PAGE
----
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Self-confidence is like a muscle – the more you use it the better it performs. The caveat is that if you over use or abuse it you will cause harm. It is fair to say confidence, like muscle, is built up by doing stuff – training, taking action, and pushing yourself to do that bit more. Confidence is not developed by sitting on the sofa and thinking about things.

Yet a lot of the time thinking about things is where we start and stop.

We have an idea, or identify something that needs to be done in our business, then we think ourselves out of taking action. This is, in part, because our brain’s primary purpose is to keep us safe, it works to maintain the status quo and avoid harm. Great if you are trying to avoid mortal danger, but not so good when you are looking for the confidence to get out of a rut – commonly known as your comfort zone.

Self-confidence, or the lack of it, is complex – it is often a result of beliefs, past experiences, expectations and life habits. The good news is it mostly exists in your head, your version of reality, created by the stories you tell yourself. It can be summed up as your trust in your own abilities, qualities and judgments.

For most people there are areas of life you feel confident and areas you feel less so. The great news is that just like driving a car, self-confidence is learned behaviour. At the beginning there’s so much to remember, to co-ordinate, to do, just to make the car run smoothly and to give the appearance of being able to drive. Confidence is the same, and just like driving, the idea is to create muscle memory and new neural pathways by repeating the same actions until they become habitual.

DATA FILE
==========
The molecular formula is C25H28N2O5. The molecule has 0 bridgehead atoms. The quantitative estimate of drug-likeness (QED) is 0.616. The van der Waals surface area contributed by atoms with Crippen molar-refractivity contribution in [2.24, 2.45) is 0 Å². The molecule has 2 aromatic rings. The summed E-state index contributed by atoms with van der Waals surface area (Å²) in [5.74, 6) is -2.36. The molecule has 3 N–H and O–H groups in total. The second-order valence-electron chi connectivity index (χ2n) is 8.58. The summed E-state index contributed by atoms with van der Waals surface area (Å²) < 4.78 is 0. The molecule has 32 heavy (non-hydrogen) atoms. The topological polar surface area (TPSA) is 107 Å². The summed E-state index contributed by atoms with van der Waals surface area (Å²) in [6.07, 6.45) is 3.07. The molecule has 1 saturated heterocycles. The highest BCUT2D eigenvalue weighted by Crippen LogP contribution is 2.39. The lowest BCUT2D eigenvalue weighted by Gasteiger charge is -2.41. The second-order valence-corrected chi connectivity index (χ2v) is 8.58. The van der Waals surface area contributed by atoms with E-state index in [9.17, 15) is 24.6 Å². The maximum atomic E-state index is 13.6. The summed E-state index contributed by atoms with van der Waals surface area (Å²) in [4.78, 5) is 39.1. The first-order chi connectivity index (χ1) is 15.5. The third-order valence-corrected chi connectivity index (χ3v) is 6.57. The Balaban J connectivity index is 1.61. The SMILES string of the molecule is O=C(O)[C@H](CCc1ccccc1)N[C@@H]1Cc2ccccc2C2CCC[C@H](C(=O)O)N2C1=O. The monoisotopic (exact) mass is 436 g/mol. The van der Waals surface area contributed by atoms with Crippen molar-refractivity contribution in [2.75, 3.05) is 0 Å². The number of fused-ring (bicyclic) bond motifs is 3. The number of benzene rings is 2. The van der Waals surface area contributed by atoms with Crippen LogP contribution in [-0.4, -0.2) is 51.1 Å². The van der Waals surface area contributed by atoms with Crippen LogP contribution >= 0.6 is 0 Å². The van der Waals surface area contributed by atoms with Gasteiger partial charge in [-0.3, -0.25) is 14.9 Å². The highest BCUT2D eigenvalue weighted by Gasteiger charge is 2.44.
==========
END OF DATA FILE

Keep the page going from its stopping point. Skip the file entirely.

When you’ve been driving a while you don’t consciously think about co-ordinating your foot movements on the clutch with your hand movements on the gear stick, it just happens – you have created unconscious neural pathways that link actions. In situations where you feel confident you don’t think about how you are standing, whether you are making eye contact, whether others will like you – you just get on with what ever you are doing, your unconscious takes care of the rest.

The journey to unconscious confidence is one of practice and repetition, yet for many people the practice and repetition creates exactly the opposite of confidence. This is because they dwell on things that went wrong, bits of themselves they are not happy with and perceptions about what others might think. At best, this enables them to create a reality that allows them to settle for what they know they can do, where they are safe and unchallenged. More typically it creates a reality of constant self-criticism, undermining and dissatisfaction.

Practice and repetition has to be empowering, it needs to build the muscle memory and neural pathways that move you in the direction of what you want achieve, what matters to you. This requires some objectives, a training plan and specifically measuring and celebrating success.

For most of people this also involves breaking some old habits, rewriting some of the stories you tell yourself, and most of all shaking yourself out of your comfort zone and saying SETTLING IS NOT ENOUGH!